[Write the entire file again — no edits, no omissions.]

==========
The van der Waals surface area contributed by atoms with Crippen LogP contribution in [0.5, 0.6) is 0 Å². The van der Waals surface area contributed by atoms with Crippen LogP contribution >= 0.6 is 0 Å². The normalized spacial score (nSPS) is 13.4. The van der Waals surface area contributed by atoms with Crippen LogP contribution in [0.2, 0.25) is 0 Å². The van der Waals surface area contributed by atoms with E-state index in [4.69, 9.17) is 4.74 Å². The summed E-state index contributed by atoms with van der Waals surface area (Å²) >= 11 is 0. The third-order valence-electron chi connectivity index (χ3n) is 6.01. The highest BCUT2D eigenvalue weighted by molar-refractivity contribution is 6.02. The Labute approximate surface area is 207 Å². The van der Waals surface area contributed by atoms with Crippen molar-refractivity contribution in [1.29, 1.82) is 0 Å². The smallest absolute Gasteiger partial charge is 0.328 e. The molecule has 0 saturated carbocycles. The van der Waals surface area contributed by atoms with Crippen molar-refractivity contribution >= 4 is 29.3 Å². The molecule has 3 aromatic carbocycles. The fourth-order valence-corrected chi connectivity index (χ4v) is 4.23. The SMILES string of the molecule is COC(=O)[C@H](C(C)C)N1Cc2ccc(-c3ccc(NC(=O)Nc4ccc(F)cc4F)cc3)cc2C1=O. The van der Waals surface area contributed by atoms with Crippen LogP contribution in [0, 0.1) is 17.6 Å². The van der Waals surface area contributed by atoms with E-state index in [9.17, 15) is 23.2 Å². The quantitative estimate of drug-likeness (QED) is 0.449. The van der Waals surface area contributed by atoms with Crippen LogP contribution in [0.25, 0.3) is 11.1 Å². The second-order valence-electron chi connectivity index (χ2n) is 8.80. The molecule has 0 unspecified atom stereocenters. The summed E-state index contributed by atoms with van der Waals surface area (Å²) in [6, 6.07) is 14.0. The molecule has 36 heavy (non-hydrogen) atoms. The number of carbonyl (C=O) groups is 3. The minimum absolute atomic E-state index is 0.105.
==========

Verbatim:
The van der Waals surface area contributed by atoms with Crippen LogP contribution in [0.5, 0.6) is 0 Å². The van der Waals surface area contributed by atoms with Crippen LogP contribution >= 0.6 is 0 Å². The normalized spacial score (nSPS) is 13.4. The van der Waals surface area contributed by atoms with Crippen LogP contribution in [0.2, 0.25) is 0 Å². The van der Waals surface area contributed by atoms with E-state index in [4.69, 9.17) is 4.74 Å². The summed E-state index contributed by atoms with van der Waals surface area (Å²) >= 11 is 0. The third-order valence-electron chi connectivity index (χ3n) is 6.01. The highest BCUT2D eigenvalue weighted by molar-refractivity contribution is 6.02. The Labute approximate surface area is 207 Å². The van der Waals surface area contributed by atoms with Crippen molar-refractivity contribution in [1.29, 1.82) is 0 Å². The smallest absolute Gasteiger partial charge is 0.328 e. The molecule has 0 saturated carbocycles. The van der Waals surface area contributed by atoms with Crippen molar-refractivity contribution >= 4 is 29.3 Å². The molecule has 3 aromatic carbocycles. The fourth-order valence-corrected chi connectivity index (χ4v) is 4.23. The SMILES string of the molecule is COC(=O)[C@H](C(C)C)N1Cc2ccc(-c3ccc(NC(=O)Nc4ccc(F)cc4F)cc3)cc2C1=O. The van der Waals surface area contributed by atoms with Crippen LogP contribution in [0, 0.1) is 17.6 Å². The van der Waals surface area contributed by atoms with E-state index in [9.17, 15) is 23.2 Å². The quantitative estimate of drug-likeness (QED) is 0.449. The van der Waals surface area contributed by atoms with Crippen LogP contribution in [0.25, 0.3) is 11.1 Å². The second-order valence-electron chi connectivity index (χ2n) is 8.80. The molecule has 0 unspecified atom stereocenters. The summed E-state index contributed by atoms with van der Waals surface area (Å²) in [6, 6.07) is 14.0. The molecule has 36 heavy (non-hydrogen) atoms. The number of carbonyl (C=O) groups is 3. The minimum absolute atomic E-state index is 0.105.